Absolutely NOT. That is equivalent to reducing feed purchases by cutting back on feeding grain, regardless of how they are milking. It is distressing to see farms fertilizing by best guess, and then shorting their profitability some where else because “enough” money was spent on fertilizer. If you cannot get your whole farm sampled, concentrate on corn fields and fields that are going to be seeded. These have the earliest fertilizer additions. Hay fields can be sampled after first cutting and the top dressing applied after second cutting.
The biggest regulator of the return on your fertilizer investment is to raise the pH to 6.2 for corn or 7.0 for legumes. This is where expensive fertilizer is most available and the plant growth can make the most use of it. As the pH drops, fertilizer efficiency drops 30 – 50% in producing crop yield.
Correct pH soil is a BASIC MANAGEMENT PRINCIPLE for any manager who has any desire to run a profitable farm. A few years back I worked with a top managed farm that started a complete farm soil testing program. He discovered to his surprise, he had alfalfa fields that were at a pH too low to ever grow corn well! Ironically, he was putting too much fertilizer on high testing manured corn fields, to the point of hurting plant growth by tying up minor elements. What he saved on fertilizer more than paid for the needed Time IN ONE YEAR! Since then, several more farms have gone on to whole farm soil testing and have had the same results: decreased fertilizer bills and an increased need for corrective liming, and less expensive forage cost for the yield achieved. As the price of fertilizer continues to go up, the investment in this critical part of your crop production demands the highest return on each dollar invested. Unfortunately as more farms are finding the benefit of comprehensive soil testing and recommendations, we were learning that they were severely handicapped in forage profit for several years for having low pH. Fields of 5.4 – 5.8 are common, especially on rented ground. They tried to save on fertilizer by no liming. At these pH levels, as the chart below shows, you are throwing away a third of your fertilizer impact. Even at pH 6.0, nearly 20% (one bag in five) is lost due to the acid soil’s effect on availability. In this era of high prices, correcting the pH FIRST and then adding what fertilizer the checkbook will allow you, is the way to maximize the return in your crop.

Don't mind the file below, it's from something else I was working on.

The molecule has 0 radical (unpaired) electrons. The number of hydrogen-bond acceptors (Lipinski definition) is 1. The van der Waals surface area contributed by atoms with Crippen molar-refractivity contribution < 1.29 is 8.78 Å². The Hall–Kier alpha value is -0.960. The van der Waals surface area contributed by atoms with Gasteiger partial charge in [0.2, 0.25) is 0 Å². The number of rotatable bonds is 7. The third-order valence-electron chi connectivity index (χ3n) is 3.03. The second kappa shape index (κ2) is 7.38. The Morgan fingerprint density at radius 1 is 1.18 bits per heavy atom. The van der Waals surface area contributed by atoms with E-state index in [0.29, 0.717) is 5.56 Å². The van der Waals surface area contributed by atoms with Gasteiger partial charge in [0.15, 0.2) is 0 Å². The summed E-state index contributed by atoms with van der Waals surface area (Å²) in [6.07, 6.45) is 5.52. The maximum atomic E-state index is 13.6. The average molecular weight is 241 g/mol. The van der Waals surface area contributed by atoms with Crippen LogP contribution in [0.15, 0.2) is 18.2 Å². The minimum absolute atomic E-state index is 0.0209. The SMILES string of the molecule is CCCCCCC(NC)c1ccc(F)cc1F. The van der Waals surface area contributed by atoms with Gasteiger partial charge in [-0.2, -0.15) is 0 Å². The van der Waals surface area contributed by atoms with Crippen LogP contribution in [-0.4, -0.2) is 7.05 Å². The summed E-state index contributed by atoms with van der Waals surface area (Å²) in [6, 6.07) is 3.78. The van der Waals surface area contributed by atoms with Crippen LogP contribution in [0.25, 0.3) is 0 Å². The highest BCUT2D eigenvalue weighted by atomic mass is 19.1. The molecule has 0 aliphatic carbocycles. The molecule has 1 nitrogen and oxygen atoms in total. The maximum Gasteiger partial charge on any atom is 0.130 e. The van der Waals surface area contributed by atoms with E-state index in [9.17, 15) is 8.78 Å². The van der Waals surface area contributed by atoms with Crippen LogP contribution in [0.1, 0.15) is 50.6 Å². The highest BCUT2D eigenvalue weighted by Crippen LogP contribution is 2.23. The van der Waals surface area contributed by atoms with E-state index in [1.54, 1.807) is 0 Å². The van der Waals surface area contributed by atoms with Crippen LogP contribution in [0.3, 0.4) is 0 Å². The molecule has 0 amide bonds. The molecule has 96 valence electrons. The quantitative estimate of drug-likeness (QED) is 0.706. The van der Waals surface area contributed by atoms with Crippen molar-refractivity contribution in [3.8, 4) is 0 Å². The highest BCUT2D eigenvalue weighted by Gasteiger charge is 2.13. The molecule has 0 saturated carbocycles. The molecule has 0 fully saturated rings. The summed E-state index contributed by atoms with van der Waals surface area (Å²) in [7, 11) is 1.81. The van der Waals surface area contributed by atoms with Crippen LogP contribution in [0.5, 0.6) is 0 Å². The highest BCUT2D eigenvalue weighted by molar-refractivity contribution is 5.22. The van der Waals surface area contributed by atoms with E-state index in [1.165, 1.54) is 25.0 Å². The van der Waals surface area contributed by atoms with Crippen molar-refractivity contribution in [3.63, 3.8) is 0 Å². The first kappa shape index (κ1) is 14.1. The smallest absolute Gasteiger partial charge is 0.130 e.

~ Excerpted from Thomas Kilcer’s “Crop Soil news, Nov. 2019